Google Voice is an exceptional tool, but the problem is that it just isn’t available worldwide. If, like some of the iDB team, you happen to have the audacity to live outside the United States, then you are completely out of luck.
While Google promises that Google Voice is indeed on its way beyond American borders, there are alternatives out there that do the same thing, and if you’re an iPhone owner, one of those alternatives is Libon Voicefeed from developer Orange Vallee.
A free download from the App Store and compatible with a wide range of mobile phone carriers across the world, Libon Voicefeed plugs the hole left by Google’s reluctance, or inability, to bring Voice to the world. And it does a very good job of it, too…
Once set up, Libon Voicefeed takes control of your voicemails at the carrier level and completely replaces your usual visual voicemail service. With some carriers not even offering visual voicemail at all, this is an interesting alternative to the old-fashioned voicemail we all know and hate!
Users can put their contacts into groups, and then give each group a personalized message that they will hear when they ring up. This message can either be recorded by you, or typed and read back by a computerized voice. There are a selection of these included for free, and others can be purchased for an additional fee using the in-app purchase system. Think sat nav quality and you’re not far off.
Those typed messages don’t have to be generic, though. Libon Voicefeed can be told to use the caller’s name in its message, adding that personal touch. All very cool indeed.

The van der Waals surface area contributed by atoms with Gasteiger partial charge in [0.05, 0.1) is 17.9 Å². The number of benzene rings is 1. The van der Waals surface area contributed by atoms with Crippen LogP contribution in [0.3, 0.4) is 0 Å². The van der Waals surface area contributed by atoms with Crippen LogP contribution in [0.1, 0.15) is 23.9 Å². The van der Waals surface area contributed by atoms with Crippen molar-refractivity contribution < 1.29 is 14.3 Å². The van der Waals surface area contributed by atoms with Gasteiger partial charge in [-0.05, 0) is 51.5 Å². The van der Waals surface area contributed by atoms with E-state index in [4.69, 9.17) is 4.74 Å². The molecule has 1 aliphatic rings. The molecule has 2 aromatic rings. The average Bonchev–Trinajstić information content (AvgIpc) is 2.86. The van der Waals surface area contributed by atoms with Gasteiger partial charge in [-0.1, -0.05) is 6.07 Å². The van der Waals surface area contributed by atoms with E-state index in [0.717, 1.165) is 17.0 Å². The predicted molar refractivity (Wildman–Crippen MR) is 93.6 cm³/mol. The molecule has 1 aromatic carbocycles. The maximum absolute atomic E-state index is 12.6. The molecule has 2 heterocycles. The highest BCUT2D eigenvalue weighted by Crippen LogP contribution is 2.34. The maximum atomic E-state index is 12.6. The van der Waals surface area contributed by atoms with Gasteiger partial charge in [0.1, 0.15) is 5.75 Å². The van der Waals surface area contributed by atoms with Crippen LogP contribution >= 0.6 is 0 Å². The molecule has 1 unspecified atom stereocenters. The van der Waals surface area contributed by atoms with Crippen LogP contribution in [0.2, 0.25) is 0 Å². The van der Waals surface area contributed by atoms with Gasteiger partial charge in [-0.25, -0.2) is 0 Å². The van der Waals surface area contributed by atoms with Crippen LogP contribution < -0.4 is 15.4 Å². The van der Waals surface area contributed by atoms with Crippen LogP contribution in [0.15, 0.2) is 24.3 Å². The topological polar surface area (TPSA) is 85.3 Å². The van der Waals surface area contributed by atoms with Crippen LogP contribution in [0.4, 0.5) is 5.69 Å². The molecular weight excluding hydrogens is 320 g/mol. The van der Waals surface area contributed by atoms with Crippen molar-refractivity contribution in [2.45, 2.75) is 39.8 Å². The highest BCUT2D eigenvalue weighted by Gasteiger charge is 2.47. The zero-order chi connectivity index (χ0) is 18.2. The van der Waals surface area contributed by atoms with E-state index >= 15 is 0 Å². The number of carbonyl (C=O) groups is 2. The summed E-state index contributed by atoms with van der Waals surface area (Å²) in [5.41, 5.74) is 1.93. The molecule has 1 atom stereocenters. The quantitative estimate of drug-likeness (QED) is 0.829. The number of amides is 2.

A blacklisting function also allows all calls that are from unknown callers to be sent to voicemail automatically, or those that have been preselected can also receive the same treatment.
The free version of Libon Voicefeed gives users one generic greeting as well as three personalized ones, and a month worth of messages will be stored on the Voicefeed servers. Simple emails are also sent when a message is received, too.
Paying the yearly subscription of $9.99 removes those limits and adds emails with voicemails attached, too. A message transcription service is also in beta form, apparently, so it may not be 100% ready for prime time. That said, Google’s offering isn’t perfect, either.
For many people, Libon Voicefeed’s free version (with ads) will suffice, but for the full experience, the premium option is the way to go. We do wish that the app’s ads were removed once the premium account is purchased, though.
Give Libon Voicefeed a whirl and let us know what you think!
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